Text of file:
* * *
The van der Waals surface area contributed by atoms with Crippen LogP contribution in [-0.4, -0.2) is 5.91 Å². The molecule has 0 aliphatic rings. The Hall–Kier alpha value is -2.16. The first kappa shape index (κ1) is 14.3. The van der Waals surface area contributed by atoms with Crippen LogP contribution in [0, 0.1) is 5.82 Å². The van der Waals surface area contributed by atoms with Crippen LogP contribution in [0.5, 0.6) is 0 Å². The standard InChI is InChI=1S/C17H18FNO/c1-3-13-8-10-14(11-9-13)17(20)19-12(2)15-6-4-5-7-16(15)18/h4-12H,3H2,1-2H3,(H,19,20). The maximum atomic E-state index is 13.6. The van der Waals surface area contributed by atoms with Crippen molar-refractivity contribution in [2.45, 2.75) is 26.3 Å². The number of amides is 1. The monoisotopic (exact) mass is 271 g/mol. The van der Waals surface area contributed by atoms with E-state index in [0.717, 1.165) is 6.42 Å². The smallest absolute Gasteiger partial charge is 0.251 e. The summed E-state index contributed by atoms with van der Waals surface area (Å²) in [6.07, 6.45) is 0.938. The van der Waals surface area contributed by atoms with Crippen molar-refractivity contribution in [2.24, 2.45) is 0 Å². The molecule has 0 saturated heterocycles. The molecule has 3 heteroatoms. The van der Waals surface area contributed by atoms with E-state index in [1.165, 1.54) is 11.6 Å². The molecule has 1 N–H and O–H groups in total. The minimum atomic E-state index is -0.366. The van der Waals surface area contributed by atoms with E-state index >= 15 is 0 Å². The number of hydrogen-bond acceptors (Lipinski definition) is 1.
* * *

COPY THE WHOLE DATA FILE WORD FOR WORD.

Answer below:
The van der Waals surface area contributed by atoms with Crippen LogP contribution in [-0.4, -0.2) is 5.91 Å². The molecule has 0 aliphatic rings. The Hall–Kier alpha value is -2.16. The first kappa shape index (κ1) is 14.3. The van der Waals surface area contributed by atoms with Crippen LogP contribution in [0, 0.1) is 5.82 Å². The van der Waals surface area contributed by atoms with Crippen LogP contribution in [0.5, 0.6) is 0 Å². The standard InChI is InChI=1S/C17H18FNO/c1-3-13-8-10-14(11-9-13)17(20)19-12(2)15-6-4-5-7-16(15)18/h4-12H,3H2,1-2H3,(H,19,20). The maximum atomic E-state index is 13.6. The van der Waals surface area contributed by atoms with Crippen molar-refractivity contribution in [2.45, 2.75) is 26.3 Å². The number of amides is 1. The monoisotopic (exact) mass is 271 g/mol. The van der Waals surface area contributed by atoms with E-state index in [0.717, 1.165) is 6.42 Å². The smallest absolute Gasteiger partial charge is 0.251 e. The summed E-state index contributed by atoms with van der Waals surface area (Å²) in [6.07, 6.45) is 0.938. The van der Waals surface area contributed by atoms with Crippen molar-refractivity contribution in [2.24, 2.45) is 0 Å². The molecule has 0 saturated heterocycles. The molecule has 3 heteroatoms. The van der Waals surface area contributed by atoms with E-state index in [1.165, 1.54) is 11.6 Å². The molecule has 1 N–H and O–H groups in total. The minimum atomic E-state index is -0.366. The van der Waals surface area contributed by atoms with E-state index >= 15 is 0 Å². The number of hydrogen-bond acceptors (Lipinski definition) is 1.